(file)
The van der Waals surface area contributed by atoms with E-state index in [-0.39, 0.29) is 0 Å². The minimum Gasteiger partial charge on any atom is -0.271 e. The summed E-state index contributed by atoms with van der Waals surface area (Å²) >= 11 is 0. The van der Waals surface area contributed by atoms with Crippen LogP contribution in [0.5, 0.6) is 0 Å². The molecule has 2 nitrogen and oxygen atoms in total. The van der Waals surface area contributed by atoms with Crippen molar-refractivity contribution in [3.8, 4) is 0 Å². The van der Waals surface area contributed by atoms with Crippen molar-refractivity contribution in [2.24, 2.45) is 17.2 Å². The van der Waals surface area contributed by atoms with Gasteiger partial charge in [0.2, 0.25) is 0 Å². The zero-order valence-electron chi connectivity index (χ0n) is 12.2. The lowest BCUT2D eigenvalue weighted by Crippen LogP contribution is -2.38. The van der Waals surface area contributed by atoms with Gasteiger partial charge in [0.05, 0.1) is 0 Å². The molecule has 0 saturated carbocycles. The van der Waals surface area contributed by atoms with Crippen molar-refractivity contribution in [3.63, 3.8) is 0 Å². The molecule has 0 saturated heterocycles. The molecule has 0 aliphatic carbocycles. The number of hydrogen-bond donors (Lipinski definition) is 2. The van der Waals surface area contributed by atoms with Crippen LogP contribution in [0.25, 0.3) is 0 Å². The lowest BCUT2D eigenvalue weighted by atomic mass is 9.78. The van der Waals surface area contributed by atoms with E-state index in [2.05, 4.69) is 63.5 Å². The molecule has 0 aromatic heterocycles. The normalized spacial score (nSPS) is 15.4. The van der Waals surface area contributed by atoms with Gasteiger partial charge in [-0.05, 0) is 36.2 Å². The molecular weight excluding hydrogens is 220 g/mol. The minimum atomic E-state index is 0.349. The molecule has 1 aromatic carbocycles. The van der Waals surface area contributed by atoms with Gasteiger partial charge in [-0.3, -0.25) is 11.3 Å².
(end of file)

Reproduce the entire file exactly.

The van der Waals surface area contributed by atoms with E-state index in [-0.39, 0.29) is 0 Å². The minimum Gasteiger partial charge on any atom is -0.271 e. The summed E-state index contributed by atoms with van der Waals surface area (Å²) >= 11 is 0. The van der Waals surface area contributed by atoms with Crippen LogP contribution in [0.5, 0.6) is 0 Å². The molecule has 2 nitrogen and oxygen atoms in total. The van der Waals surface area contributed by atoms with Crippen molar-refractivity contribution in [3.8, 4) is 0 Å². The van der Waals surface area contributed by atoms with Crippen molar-refractivity contribution in [2.24, 2.45) is 17.2 Å². The van der Waals surface area contributed by atoms with Gasteiger partial charge in [0.2, 0.25) is 0 Å². The zero-order valence-electron chi connectivity index (χ0n) is 12.2. The lowest BCUT2D eigenvalue weighted by Crippen LogP contribution is -2.38. The van der Waals surface area contributed by atoms with Gasteiger partial charge in [0.05, 0.1) is 0 Å². The molecule has 0 saturated carbocycles. The van der Waals surface area contributed by atoms with Crippen molar-refractivity contribution in [3.63, 3.8) is 0 Å². The molecule has 0 saturated heterocycles. The molecule has 0 aliphatic carbocycles. The number of hydrogen-bond donors (Lipinski definition) is 2. The van der Waals surface area contributed by atoms with Crippen LogP contribution in [0.25, 0.3) is 0 Å². The lowest BCUT2D eigenvalue weighted by atomic mass is 9.78. The van der Waals surface area contributed by atoms with E-state index in [2.05, 4.69) is 63.5 Å². The molecule has 0 aromatic heterocycles. The normalized spacial score (nSPS) is 15.4. The van der Waals surface area contributed by atoms with Gasteiger partial charge in [-0.05, 0) is 36.2 Å². The molecular weight excluding hydrogens is 220 g/mol. The minimum atomic E-state index is 0.349. The molecule has 1 aromatic carbocycles. The van der Waals surface area contributed by atoms with Gasteiger partial charge in [-0.3, -0.25) is 11.3 Å².